Here we see Lady Elizabeth wearing an elegant black gown, covered in a silver damask pattern. Her dress is topped with a large lace ruff and accented with gold trim and jewelry. She couldn't decide which broach to wear, so wore three in her hair, one of her ruff, and three on her dress.
What think ye? An overkill flop or true fashion?
Monday, April 16, 2012
Sunday, April 8, 2012
It wouldn't be Stuart Week without deciding if King James was a trend setter or flopper. Here we see James in a simple white doublet and hoses, accented with black and silver trousers. He wears a large chain of estate, set off with gold and black jewels. He finishes his ensemble with a black, gold, and silver cloak and delicate black shoes, accented with silver and pearls. What think ye? Fashion or Flop?
How does he compare to his predecessor?
Friday, April 6, 2012
|Pocahontas around 1616. |
She is attired in English Garb.
But how true is this?
Pocahontas was originally named Matoaka, and was daughter to the powerful Chief of the Powhatans, Wahunsenachawh. She was born around 1595 and lived in Virginia.
The most famous story relating to her is that she rescued John Smith. Smith was an English sailor and soldier. He lead the Virginia Colony (including Jamestown) between 1608 and 1609.
In 1607, Smith was captured by the Powhatans and brought to Werowoconoco, the capital of the Powhatan tribe. There, he claimed to have been brought before the chief and nearly executed, but that "at the minute of my execution, [Pocahontas] hazarded the beating out of her own brains to save mine; and not only that, but so prevailed with her father, that I was safely conducted to Jamestown."
What is true about the story is that Pocahontas did befriend Smith and helped save the Jamestown settlement. It was said that "every once in four or five days, Pocahontas with her attendants brought...so much provision that saved many of their lives that else for all this had starved with hunger."
In 1613, Pocahontas was captured by the settlers and held for ransom. By this time, Smith has left for England due to an injury. The Indians were told he was dead. War between the tribe and settlers had been going on for several years as the Indians felt their land was being encroached on. For a year, Pocahontas lived with the settlers. When she was finally allowed to return to her people, she refused and stayed with the English.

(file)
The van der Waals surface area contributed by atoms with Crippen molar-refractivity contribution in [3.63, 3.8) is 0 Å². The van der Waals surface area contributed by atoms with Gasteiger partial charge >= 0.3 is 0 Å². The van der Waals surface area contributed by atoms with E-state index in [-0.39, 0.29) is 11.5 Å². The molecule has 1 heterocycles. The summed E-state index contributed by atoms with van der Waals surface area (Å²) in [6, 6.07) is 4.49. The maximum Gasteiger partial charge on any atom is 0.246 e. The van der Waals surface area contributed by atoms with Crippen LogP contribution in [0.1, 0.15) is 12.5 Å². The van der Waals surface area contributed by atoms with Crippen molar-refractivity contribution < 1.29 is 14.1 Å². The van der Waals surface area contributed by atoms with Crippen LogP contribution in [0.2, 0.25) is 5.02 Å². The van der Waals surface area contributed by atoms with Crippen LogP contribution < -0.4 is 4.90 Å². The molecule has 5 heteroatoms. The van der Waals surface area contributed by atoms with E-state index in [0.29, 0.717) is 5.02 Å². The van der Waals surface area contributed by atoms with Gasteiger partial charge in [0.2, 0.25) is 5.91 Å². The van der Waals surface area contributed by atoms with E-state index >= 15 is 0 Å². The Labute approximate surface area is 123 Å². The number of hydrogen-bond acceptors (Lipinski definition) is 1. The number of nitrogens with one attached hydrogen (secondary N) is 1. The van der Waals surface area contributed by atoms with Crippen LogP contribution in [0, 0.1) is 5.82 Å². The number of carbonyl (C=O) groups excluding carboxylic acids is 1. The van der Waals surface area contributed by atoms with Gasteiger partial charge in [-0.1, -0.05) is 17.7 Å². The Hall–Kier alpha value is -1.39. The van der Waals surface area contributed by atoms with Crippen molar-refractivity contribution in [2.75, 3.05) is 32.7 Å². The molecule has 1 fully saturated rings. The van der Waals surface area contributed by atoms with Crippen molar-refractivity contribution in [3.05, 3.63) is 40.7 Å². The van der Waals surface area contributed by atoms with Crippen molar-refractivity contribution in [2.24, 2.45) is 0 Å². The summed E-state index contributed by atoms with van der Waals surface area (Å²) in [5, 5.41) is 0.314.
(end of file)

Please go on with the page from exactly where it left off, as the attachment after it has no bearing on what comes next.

|Pocahontas in "The New World."|
|Portrait thought to be|
of Pocahontas and her son.
In 1616 the family traveled to England. Smith learned of their arrival and asked the Wueen to welcome Pocahontas as a royal visitor. The couple were invited to a masque the Banqueting Hall at Whitehall. She was warmly welcomed, though due to James I's unimposing nature, did not realize she had met the King until later.
In 1617, the couple attempted to return to Virginia. However, Pocahontas died of unknown causes and was buried near Gravesend, Kent in England.
The Pocahontas Archive
Women's History in Virginia - Pocahontas
Thursday, April 5, 2012
"A slight, crooked, hump-backed young gentleman, dwarfish in stature, but with a face not irregular in feature, and thoughtful and subtle in expression, with reddish hair, a thin tawny beard, and lear, pathetic greenish-colored eyes, with a mind and manners already trained to courts and cabinets, and with a disposition almost ingenuous..."However, I have a bit of gossip for you today which might paint a new picture of Cecil for you. How about one of him as the lover?
Shocking, I know. However, there is strong evidence that Cecil had at least two affairs with notable ladies at the Tudor and Stuart court.